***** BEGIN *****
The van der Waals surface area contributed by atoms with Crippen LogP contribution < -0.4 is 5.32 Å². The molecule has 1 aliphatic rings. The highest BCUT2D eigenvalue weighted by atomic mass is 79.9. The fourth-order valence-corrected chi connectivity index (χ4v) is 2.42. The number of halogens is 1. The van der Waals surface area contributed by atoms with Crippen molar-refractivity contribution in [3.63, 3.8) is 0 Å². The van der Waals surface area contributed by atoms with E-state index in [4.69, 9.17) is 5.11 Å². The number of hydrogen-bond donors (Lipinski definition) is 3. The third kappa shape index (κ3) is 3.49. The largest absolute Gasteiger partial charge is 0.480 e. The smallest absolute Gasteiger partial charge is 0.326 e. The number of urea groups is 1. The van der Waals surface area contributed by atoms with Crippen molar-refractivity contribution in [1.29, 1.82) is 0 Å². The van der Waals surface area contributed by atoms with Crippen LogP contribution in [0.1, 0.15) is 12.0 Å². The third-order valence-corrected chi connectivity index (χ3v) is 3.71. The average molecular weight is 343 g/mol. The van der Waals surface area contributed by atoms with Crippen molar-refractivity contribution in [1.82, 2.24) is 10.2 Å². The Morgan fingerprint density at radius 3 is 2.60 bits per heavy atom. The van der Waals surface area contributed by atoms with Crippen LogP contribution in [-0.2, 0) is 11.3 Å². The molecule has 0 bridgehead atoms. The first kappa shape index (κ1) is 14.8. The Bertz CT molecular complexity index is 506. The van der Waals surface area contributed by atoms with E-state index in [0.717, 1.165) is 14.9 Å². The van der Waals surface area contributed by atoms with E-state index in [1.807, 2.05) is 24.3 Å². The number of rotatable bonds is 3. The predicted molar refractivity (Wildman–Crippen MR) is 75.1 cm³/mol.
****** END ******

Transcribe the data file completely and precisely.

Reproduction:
The van der Waals surface area contributed by atoms with Crippen LogP contribution < -0.4 is 5.32 Å². The molecule has 1 aliphatic rings. The highest BCUT2D eigenvalue weighted by atomic mass is 79.9. The fourth-order valence-corrected chi connectivity index (χ4v) is 2.42. The number of halogens is 1. The van der Waals surface area contributed by atoms with Crippen molar-refractivity contribution in [3.63, 3.8) is 0 Å². The van der Waals surface area contributed by atoms with E-state index in [4.69, 9.17) is 5.11 Å². The number of hydrogen-bond donors (Lipinski definition) is 3. The third kappa shape index (κ3) is 3.49. The largest absolute Gasteiger partial charge is 0.480 e. The smallest absolute Gasteiger partial charge is 0.326 e. The number of urea groups is 1. The van der Waals surface area contributed by atoms with Crippen molar-refractivity contribution in [1.29, 1.82) is 0 Å². The van der Waals surface area contributed by atoms with Crippen LogP contribution in [0.1, 0.15) is 12.0 Å². The third-order valence-corrected chi connectivity index (χ3v) is 3.71. The average molecular weight is 343 g/mol. The van der Waals surface area contributed by atoms with Crippen molar-refractivity contribution in [1.82, 2.24) is 10.2 Å². The Morgan fingerprint density at radius 3 is 2.60 bits per heavy atom. The van der Waals surface area contributed by atoms with Crippen LogP contribution in [-0.2, 0) is 11.3 Å². The molecule has 0 bridgehead atoms. The first kappa shape index (κ1) is 14.8. The Bertz CT molecular complexity index is 506. The van der Waals surface area contributed by atoms with E-state index in [0.717, 1.165) is 14.9 Å². The van der Waals surface area contributed by atoms with E-state index in [1.807, 2.05) is 24.3 Å². The number of rotatable bonds is 3. The predicted molar refractivity (Wildman–Crippen MR) is 75.1 cm³/mol.